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I just recently started moving to Android Studio and Gradle and my first project is a small library which will now be build via gradle. Since at some point I want to push this to maven central I would like to integrate solid unit tests. I looked at some libraries like HoloColorPicker and Actionbarsherlock but none of them seems to test via gradle.

I really would like to be able to create classic JUnit 4 tests for simple things like testing utility classes which are not dependent on Android classes and Android tests for the rest. My library has no UI classes and I would like to prevent creating a "test application" which then can be instrumented (introduces more complexity and makes keeping tests working harder). Basically it would be great if even the Android dependent tests would run on the JVM (for example with robolectric) instead of a device.

Of course I also need full IDE integration with Android Studio for things like finding typos directly, code completion, organizing imports, refactoring etc.

I read a lot of articles regarding these topics, but every solution had some severe disadvantages. Integrating Robolectric seems to be very hard and all plugins I found are outdated. I hope one of you faced a similiar issue and has some advice how to handle unit testing in Android library projects.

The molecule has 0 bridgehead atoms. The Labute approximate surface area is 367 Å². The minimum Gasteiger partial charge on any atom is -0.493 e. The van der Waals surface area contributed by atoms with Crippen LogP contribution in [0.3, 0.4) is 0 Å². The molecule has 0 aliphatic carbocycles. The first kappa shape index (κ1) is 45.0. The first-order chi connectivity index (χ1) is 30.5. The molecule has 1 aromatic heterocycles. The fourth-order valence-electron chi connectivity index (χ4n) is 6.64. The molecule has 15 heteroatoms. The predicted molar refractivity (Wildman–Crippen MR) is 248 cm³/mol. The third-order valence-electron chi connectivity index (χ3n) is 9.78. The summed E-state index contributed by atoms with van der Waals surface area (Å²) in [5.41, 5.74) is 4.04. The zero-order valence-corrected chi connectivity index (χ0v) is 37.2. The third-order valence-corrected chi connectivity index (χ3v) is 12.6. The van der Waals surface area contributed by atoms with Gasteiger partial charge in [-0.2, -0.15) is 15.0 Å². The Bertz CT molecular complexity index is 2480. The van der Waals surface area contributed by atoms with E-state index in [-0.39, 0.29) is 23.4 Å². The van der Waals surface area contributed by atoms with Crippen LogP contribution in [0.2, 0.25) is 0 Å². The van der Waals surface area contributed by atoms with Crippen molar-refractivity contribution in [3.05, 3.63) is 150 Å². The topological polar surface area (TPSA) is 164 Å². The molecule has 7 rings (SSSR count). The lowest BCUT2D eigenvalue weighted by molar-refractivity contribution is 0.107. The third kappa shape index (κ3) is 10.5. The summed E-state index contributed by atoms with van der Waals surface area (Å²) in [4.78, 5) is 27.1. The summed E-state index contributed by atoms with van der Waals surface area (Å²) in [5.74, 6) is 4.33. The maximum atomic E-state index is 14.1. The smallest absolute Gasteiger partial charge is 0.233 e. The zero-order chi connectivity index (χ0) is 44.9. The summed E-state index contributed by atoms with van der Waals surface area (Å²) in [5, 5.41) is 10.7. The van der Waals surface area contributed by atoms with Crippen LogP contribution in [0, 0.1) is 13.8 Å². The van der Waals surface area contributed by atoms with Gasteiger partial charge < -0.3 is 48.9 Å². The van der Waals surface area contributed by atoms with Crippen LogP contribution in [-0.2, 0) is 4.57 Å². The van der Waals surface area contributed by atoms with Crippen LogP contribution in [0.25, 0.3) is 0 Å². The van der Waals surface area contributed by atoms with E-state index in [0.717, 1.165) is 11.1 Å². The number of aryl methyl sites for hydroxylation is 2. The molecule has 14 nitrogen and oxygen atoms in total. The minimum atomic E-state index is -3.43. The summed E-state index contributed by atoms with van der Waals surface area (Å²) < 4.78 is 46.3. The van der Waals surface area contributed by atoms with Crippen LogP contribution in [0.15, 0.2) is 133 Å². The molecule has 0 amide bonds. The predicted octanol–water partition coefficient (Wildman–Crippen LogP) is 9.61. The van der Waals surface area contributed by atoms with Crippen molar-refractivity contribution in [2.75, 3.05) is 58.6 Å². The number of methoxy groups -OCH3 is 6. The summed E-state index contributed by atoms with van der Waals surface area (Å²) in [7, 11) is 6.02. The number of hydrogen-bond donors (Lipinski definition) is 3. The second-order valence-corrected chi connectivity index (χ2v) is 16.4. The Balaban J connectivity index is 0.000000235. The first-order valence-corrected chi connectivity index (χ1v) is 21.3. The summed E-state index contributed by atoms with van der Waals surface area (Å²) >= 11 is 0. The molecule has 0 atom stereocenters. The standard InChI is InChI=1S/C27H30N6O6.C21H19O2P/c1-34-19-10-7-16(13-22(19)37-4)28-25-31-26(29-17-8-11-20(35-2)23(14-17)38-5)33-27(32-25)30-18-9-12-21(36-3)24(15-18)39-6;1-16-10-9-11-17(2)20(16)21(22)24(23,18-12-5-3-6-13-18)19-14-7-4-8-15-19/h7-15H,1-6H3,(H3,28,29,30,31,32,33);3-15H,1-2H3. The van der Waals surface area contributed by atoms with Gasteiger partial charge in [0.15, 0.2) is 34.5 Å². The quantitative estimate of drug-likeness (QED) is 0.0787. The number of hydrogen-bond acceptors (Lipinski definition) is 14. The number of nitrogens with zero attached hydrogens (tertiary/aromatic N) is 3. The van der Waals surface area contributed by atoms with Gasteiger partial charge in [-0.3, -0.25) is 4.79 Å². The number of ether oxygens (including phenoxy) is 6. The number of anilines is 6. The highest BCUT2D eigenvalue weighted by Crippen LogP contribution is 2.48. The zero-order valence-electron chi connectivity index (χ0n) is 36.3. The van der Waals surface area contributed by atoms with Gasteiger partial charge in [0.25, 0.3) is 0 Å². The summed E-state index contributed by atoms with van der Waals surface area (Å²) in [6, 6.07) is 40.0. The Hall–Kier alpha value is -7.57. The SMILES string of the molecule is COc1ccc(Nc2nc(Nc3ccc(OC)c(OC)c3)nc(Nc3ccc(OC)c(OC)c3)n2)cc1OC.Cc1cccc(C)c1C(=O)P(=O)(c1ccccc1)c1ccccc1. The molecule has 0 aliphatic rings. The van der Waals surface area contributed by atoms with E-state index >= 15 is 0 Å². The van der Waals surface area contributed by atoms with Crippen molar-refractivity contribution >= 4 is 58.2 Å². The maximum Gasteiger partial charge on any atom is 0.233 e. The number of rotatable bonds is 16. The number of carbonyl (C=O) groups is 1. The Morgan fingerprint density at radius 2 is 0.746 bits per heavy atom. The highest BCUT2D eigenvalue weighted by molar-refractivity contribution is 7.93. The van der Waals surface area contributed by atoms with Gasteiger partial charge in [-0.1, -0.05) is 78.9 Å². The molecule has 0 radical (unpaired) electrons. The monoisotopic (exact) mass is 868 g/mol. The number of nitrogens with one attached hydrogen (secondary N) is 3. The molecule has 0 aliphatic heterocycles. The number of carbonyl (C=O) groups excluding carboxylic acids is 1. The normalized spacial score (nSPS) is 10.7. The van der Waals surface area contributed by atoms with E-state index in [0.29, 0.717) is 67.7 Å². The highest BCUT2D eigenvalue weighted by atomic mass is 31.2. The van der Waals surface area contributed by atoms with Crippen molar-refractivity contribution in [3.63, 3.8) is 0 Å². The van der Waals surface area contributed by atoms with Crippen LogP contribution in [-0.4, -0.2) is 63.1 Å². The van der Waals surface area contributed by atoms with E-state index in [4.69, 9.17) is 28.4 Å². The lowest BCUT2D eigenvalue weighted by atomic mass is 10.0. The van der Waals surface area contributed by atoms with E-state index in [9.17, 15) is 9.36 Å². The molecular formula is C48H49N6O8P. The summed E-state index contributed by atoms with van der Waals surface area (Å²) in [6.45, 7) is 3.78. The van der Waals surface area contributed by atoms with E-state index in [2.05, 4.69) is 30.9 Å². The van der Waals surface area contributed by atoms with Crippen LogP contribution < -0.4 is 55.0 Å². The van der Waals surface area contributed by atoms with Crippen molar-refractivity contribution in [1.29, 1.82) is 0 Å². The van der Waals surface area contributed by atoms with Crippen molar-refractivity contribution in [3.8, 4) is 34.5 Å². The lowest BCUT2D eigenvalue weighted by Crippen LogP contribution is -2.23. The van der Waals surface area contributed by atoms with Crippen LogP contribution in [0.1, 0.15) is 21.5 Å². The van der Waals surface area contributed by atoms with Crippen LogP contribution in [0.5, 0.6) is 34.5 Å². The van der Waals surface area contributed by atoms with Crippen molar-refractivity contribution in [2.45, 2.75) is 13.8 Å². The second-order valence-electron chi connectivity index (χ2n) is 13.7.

Thanks in advance.

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1 Answer 1

Personally I've been working in two ways when it comes to testing, android tests and genymotion (which is faster then emulators or real devices), and robolectric. The weak side of android tests I find is that you're stuck with jUnit3 and that the instrumentation part is quiet verbose. The good part is that you get everything working right out of the box in Android Studio. I have also written a library with ca. 250 tests and this way was good enough (although it started to get slow in the end).

Robolectric's weak side is that it does not work right out of the box and need a little effort to set up. I havent been able to run tests through AS, but its quiet easy with the Terminal. Personally I use this plugin to run the tests


as it enables me to run single test classes.

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I already found the android-unit-test plugin. Unfortunately there seems to be no usable IDE integration. For now I will probably stick to classic Android testing und create "test Apps" for my libraries. –  Till Klocke May 4 '14 at 16:19
Yes, the IDE integration is very hacky ATM. If IDE integration is a must then I guess old fashioned android tests are the best way. Personally I use terminal to execute my tests and view results in the browser ;-) –  John Nilsen May 5 '14 at 10:34

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